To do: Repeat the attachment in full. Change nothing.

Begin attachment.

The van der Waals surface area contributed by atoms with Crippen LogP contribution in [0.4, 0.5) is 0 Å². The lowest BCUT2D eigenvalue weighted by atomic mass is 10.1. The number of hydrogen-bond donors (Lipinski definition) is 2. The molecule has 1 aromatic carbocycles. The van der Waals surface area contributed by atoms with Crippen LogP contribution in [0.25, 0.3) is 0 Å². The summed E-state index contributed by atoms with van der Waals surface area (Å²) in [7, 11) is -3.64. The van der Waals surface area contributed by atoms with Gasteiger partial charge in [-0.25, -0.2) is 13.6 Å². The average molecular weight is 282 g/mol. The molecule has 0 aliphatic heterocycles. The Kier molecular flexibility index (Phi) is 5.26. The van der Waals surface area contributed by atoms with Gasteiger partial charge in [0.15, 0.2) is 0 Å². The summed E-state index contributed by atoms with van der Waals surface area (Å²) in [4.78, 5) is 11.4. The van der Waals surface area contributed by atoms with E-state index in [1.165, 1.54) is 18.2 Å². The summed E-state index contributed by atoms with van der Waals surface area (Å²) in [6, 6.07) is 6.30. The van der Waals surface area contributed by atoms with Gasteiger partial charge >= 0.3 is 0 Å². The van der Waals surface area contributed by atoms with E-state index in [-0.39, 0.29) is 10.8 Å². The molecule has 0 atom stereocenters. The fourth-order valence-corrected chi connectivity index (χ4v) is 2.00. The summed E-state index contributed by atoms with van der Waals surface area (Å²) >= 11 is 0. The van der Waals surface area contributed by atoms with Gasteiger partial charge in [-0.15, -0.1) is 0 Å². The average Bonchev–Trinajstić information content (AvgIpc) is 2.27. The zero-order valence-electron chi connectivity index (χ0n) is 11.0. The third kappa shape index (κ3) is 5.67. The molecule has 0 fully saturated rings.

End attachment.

The van der Waals surface area contributed by atoms with Crippen LogP contribution in [0.4, 0.5) is 0 Å². The lowest BCUT2D eigenvalue weighted by atomic mass is 10.1. The number of hydrogen-bond donors (Lipinski definition) is 2. The molecule has 1 aromatic carbocycles. The van der Waals surface area contributed by atoms with Crippen LogP contribution in [0.25, 0.3) is 0 Å². The summed E-state index contributed by atoms with van der Waals surface area (Å²) in [7, 11) is -3.64. The van der Waals surface area contributed by atoms with Gasteiger partial charge in [-0.25, -0.2) is 13.6 Å². The average molecular weight is 282 g/mol. The molecule has 0 aliphatic heterocycles. The Kier molecular flexibility index (Phi) is 5.26. The van der Waals surface area contributed by atoms with Gasteiger partial charge in [0.15, 0.2) is 0 Å². The summed E-state index contributed by atoms with van der Waals surface area (Å²) in [4.78, 5) is 11.4. The van der Waals surface area contributed by atoms with E-state index in [1.165, 1.54) is 18.2 Å². The summed E-state index contributed by atoms with van der Waals surface area (Å²) in [6, 6.07) is 6.30. The van der Waals surface area contributed by atoms with Gasteiger partial charge >= 0.3 is 0 Å². The van der Waals surface area contributed by atoms with E-state index in [-0.39, 0.29) is 10.8 Å². The molecule has 0 atom stereocenters. The fourth-order valence-corrected chi connectivity index (χ4v) is 2.00. The summed E-state index contributed by atoms with van der Waals surface area (Å²) >= 11 is 0. The van der Waals surface area contributed by atoms with Gasteiger partial charge in [-0.15, -0.1) is 0 Å². The average Bonchev–Trinajstić information content (AvgIpc) is 2.27. The zero-order valence-electron chi connectivity index (χ0n) is 11.0. The third kappa shape index (κ3) is 5.67. The molecule has 0 fully saturated rings.